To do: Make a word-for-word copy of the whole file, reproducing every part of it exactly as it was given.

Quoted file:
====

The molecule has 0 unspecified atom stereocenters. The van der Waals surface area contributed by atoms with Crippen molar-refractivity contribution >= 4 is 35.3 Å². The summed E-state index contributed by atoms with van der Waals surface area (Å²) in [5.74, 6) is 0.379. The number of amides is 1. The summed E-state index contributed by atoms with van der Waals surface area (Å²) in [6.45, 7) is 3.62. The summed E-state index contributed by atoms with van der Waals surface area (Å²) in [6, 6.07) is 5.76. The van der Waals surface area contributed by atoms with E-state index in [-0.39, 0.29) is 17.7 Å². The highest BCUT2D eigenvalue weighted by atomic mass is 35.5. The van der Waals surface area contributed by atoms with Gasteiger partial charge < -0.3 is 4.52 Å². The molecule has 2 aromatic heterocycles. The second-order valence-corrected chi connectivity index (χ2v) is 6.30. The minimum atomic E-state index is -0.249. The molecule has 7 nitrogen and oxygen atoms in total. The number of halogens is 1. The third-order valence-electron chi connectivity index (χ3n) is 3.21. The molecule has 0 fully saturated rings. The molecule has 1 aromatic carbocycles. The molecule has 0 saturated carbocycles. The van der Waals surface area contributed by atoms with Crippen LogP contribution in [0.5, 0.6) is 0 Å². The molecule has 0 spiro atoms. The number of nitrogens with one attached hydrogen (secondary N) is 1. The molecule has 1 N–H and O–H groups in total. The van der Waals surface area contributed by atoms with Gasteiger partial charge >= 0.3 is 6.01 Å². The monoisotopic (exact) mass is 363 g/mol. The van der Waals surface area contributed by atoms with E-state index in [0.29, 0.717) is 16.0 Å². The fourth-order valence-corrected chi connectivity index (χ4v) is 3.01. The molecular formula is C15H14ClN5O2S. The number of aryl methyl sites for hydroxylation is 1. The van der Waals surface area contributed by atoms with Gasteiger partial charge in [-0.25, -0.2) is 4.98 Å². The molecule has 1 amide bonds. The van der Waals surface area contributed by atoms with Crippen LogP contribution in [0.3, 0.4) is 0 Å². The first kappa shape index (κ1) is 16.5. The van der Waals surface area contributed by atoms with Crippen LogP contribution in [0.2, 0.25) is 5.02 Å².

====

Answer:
The molecule has 0 unspecified atom stereocenters. The van der Waals surface area contributed by atoms with Crippen molar-refractivity contribution >= 4 is 35.3 Å². The summed E-state index contributed by atoms with van der Waals surface area (Å²) in [5.74, 6) is 0.379. The number of amides is 1. The summed E-state index contributed by atoms with van der Waals surface area (Å²) in [6.45, 7) is 3.62. The summed E-state index contributed by atoms with van der Waals surface area (Å²) in [6, 6.07) is 5.76. The van der Waals surface area contributed by atoms with E-state index in [-0.39, 0.29) is 17.7 Å². The highest BCUT2D eigenvalue weighted by atomic mass is 35.5. The van der Waals surface area contributed by atoms with Gasteiger partial charge < -0.3 is 4.52 Å². The molecule has 2 aromatic heterocycles. The second-order valence-corrected chi connectivity index (χ2v) is 6.30. The minimum atomic E-state index is -0.249. The molecule has 7 nitrogen and oxygen atoms in total. The number of halogens is 1. The third-order valence-electron chi connectivity index (χ3n) is 3.21. The molecule has 0 fully saturated rings. The molecule has 1 aromatic carbocycles. The molecule has 0 saturated carbocycles. The van der Waals surface area contributed by atoms with Crippen LogP contribution in [0.5, 0.6) is 0 Å². The molecule has 0 spiro atoms. The number of nitrogens with one attached hydrogen (secondary N) is 1. The molecule has 1 N–H and O–H groups in total. The van der Waals surface area contributed by atoms with Gasteiger partial charge >= 0.3 is 6.01 Å². The monoisotopic (exact) mass is 363 g/mol. The van der Waals surface area contributed by atoms with E-state index in [0.29, 0.717) is 16.0 Å². The fourth-order valence-corrected chi connectivity index (χ4v) is 3.01. The molecular formula is C15H14ClN5O2S. The number of aryl methyl sites for hydroxylation is 1. The van der Waals surface area contributed by atoms with Gasteiger partial charge in [-0.25, -0.2) is 4.98 Å². The molecule has 1 amide bonds. The van der Waals surface area contributed by atoms with Crippen LogP contribution in [0.3, 0.4) is 0 Å². The first kappa shape index (κ1) is 16.5. The van der Waals surface area contributed by atoms with Crippen LogP contribution in [0.2, 0.25) is 5.02 Å².